Note the before/after in these verses.  Note the now. You were as sheep going astray. Now you have returned unto the Shepherd and bishop of your souls. You were once sick with the mortal sickness of sin. He Himself in His own body bore the stripe that slew, and healed, that sickness. The result is that now you are dead to sins. That is present truth. Now you live unto righteousness. That is present truth.

That is the Gospel, and when received, when believed… God imparts to the believing ones His Spirit bearing witness to Christ and His completed Calvary work, thus purifying their hearts by faith (those are Peter’s words in Acts 15:8,9). And, hearts now no longer in darkness, hearts now wide open to the healing rays of the Sun of righteousness, begin to bring forth unto God the beautiful fruit of the Gospel.

It is tragic when the wondrous present truth of the Gospel has been forgotten, even more tragic when it is entirely relegated to the future, and the saints are taught that they can never be completely purged, cleansed, of sin as long as we poor mortals continue to dwell in houses of clay. No. That is not so. This cleansing is for here and now. One who believes the Gospel does not await Heaven for this cleansing, nor even a mighty move of the Spirit in the future—although we anticipate such things and know that many in darkness shall yet be brought into the present truth. Even so, for those who now believe, it is present truth now. It is present truth to be embraced by faith, and walked in… and built upon, and enlarged, and added to, from faith to virtue to knowledge to temperance to patience to godliness to brotherly kindness to love. It is present truth that means growing and abundant fruitfulness, and the entrance into the everlasting kingdom of our Lord and Saviour Jesus Christ.

 

Silence In Heaven

A friend shared with me earlier today that she and her husband in a time of prayer together received an assurance that God was attending to a certain much-prayed, yet still unanswered, prayer.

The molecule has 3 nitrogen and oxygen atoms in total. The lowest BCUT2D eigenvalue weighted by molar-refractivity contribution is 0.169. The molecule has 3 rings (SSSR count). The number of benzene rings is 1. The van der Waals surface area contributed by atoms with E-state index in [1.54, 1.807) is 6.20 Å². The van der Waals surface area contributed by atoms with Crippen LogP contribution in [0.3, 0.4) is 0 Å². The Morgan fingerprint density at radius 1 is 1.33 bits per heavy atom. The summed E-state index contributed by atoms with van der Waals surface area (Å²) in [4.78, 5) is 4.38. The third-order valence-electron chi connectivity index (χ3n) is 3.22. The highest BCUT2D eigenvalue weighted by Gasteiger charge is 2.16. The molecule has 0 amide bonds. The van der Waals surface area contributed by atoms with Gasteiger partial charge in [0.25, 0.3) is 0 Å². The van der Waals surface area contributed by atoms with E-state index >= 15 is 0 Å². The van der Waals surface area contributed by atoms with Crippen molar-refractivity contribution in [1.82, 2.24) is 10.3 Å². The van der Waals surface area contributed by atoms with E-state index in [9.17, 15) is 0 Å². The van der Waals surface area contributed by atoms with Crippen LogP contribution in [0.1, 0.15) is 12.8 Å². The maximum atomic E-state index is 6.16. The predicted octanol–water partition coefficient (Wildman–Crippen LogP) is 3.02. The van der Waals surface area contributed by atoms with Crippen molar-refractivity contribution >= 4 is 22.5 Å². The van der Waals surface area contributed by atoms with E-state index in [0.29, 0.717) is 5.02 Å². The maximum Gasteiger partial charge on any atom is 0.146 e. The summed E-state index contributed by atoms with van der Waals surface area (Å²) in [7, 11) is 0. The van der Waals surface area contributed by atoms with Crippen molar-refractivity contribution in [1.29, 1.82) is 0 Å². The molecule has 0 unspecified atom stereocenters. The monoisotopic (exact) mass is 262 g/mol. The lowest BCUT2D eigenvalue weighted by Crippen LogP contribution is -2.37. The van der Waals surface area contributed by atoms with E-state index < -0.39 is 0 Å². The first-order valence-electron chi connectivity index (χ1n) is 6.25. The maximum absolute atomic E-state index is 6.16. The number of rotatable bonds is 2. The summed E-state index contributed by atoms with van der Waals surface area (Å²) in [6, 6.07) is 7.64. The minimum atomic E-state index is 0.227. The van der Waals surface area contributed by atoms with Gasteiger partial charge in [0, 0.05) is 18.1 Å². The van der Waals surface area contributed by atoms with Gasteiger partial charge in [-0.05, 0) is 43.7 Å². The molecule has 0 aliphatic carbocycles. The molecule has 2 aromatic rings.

The word she used—attending—took hold of me, and a line from a prayer in the Psalms came on my heart:

Hear my cry, O LORD, attend unto my prayer; from the end of the earth will I cry unto Thee when my heart is overwhelmed… (Ps. 61:1,2).

It’s a cry to God to attend, to give His attention, to that prayer.

Later, I thought upon a passage in The Revelation that I often dwell on:

And when He had opened the seventh seal, there was silence in heaven about the space of half an hour.

Silence in Heaven? What is this about? What is happening during this time of silence in Heaven? Let’s read further:

And I saw the seven angels which stood before God, and to them were given seven trumpets.
And another angel came and stood at the altar, having a golden censer; and there was given to him much incense, that he should offer it with the prayers of all saints upon the golden altar which was before the throne.
And the smoke of the incense, which came with the prayers of the saints, ascended up before God out of the angel’s hand (Rev. 8: 1-4).

What is happening during the silence in Heaven? We see first of all that in this time of silence the seven angels who stand before God are handed seven trumpets. They are not sounding their trumpets just yet; they are just receiving them.

Then we discover that during this time of silence in Heaven it appears that the saints in the earth are offering up their prayers, and an angel is intermingling “much incense” with the prayers of the saints “upon the golden altar which was before the throne.”

Let’s drop back down into the earth for a minute. Here are the beloved saints of the Lord offering up their earnest prayers… and wondering, wondering, why the Silence? And it has been the heart cry of the saints of all ages to understand the silence of Heaven. Why, Lord, are you silent? Why do you not answer our prayers?

Unto Thee will I cry, O LORD my Rock; be not silent to me, lest, if Thou be silent to me, I become like them that go down into the pit…”

Keep not silence, O LORD, be not far from me…

How long wilt Thou forget me, O LORD? Forever? How long wilt Thou hide Thy face from me?

O LORD God of hosts, how long wilt Thou be angry against the prayer of thy people? Thou feedest them with the bread of tears; and givest them tears to drink in great measure.

The cries go up to The Silence. Is God angry against the prayer of His people?  Never!  He has commissioned an angel who is given “much incense” to offer with the prayers of the saints. Where did the angel get this special incense? Where else but from the apothecary of God? For God Himself is burdened with the burdens of His people far, far more than we comprehend. And He has ordained that heavenly incense be added to our prayers—His way of saying Amen to our cries… His way of crying with us! His way of assuring us that our burden is His own burden!